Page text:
Photo credit: MoneyBlogNewz via flickr (Creative Commons)

There’s a key point that I’m learning about rest, and it relates to community. By building rest into your life (not sleep, here, but soul rest and spirit rest), you are building in margins. There’s space around you to flex and breathe. We need to have that margin of rest built into our lives, so when we are needed by a friend, spouse, child or parent, we have the resources to give out.

Here is an excellent example shared with me by another great friend: she was told that she had a dime for each day. From waking up until sleeping, there was only 10¢ to spend. Every task costs money and more expensive items cost more emotional, spiritual or physical energy. Laundry was 1¢, a tough conversation with a spouse or friend was 5¢, etc. She had to decide how to spend her dime each day, but when it was gone, there was nothing left.

Rest is like adding deposits to your day’s account. This is why I’m not emphasizing sleep. Sleep adds maybe a penny, but meditation on Scripture = 5¢. We need rest in our lives so we have more to give to others.

Jesus shows us this by His example.. The book of Mark records how Jesus would go into community and heal people and teach, then he would retreat to the Sea of Galilee. People followed him there and he would heal and teach, then retreat to the mountains. People followed him, he would teach and heal, then retreat. He continually sought out moments of rest. The times of rest refreshed Him for ministry.

By building rest into our lives, you/I can drop all the seemingly important things to focus on this one thing (a distress call from a friend or a neighbor in need at the door), because you/I have extra deposits in your rest account.

Does this make any sense? I’m kind of unwinding this ball of thought as I go – I’m learning right along with you here.

Photo credit: on2wheelz via flickr (Creative Commons)

Taking time to rest, in its various forms, provides margin in our lives that we can, in turn, pour out on the community around us. Are you creating those margins in your life, adding deposits to your account? Think about that as you go through your day.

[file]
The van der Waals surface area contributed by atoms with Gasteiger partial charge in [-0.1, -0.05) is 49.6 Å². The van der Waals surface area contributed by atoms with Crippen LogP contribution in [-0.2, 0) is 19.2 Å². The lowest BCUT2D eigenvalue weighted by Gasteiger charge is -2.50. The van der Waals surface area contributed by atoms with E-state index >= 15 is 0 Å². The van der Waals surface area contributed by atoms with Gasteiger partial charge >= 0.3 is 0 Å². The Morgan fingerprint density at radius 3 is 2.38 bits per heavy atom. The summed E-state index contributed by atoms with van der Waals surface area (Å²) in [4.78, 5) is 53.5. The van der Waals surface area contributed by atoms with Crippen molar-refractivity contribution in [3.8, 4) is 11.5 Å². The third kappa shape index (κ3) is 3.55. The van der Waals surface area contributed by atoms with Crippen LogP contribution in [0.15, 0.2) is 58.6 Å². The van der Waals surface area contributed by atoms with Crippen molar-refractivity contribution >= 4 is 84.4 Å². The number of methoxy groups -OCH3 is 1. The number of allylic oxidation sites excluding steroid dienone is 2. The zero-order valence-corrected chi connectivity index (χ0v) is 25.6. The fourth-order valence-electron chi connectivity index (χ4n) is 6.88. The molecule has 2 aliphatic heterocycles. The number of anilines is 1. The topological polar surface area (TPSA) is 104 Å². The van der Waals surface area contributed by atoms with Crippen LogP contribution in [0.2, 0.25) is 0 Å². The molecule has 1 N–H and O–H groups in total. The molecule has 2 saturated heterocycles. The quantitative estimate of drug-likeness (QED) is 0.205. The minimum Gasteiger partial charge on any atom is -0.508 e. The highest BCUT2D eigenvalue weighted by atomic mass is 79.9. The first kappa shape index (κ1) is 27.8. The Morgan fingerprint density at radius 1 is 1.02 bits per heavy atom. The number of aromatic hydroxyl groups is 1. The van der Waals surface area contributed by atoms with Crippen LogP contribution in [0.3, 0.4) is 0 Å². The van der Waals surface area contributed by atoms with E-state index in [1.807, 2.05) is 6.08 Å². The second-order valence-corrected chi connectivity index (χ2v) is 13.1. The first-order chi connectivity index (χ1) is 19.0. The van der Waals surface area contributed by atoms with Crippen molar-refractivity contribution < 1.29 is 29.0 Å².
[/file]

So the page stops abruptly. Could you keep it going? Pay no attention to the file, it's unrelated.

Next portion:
31Days_Rest_thumb  ← Click to find links to each day in the series.

There are 1500+ blogs participating in the Nester’s 31 Day Blog Challenge. We’ve chosen nearly 1500 different topics, organized under nine categories. You’re sure to find one or more topics that interest you.

This week I’m linking up with these blogs:

Called to Rest – 31 Days

Come to me, all who labor and are heavy laden, and I will give you rest. Take my yoke upon you, and learn from me, for I am gentle and lowly in heart, and you will find rest for your souls. For my yoke is easy, and my burden is light.                                                                                                           – Matthew 11:28-30

We spend so much of our lives striving for something. We work to fit in with peers, we fill our calendars with events, we climb the corporate ladder. Our children study to reach SOL goals (or whatever they’re being called these days), their evenings and weekends are filled with dance, soccer, girl scouts or AWANAs.

As a successful up-and-coming, the modern-day answer to the question, “How are you?” is “Busy.”

But how many of us, when the day is done and the party is over and we’re finally alone in our homes, are just plain worn out? We kick off our shoes and get into some comfy sweats and sigh deeply. We long for the weekends, vacation, a holiday or just a day off, but even then we fill those to the brim, finally exclaiming, “I need a vacation from my vacation!”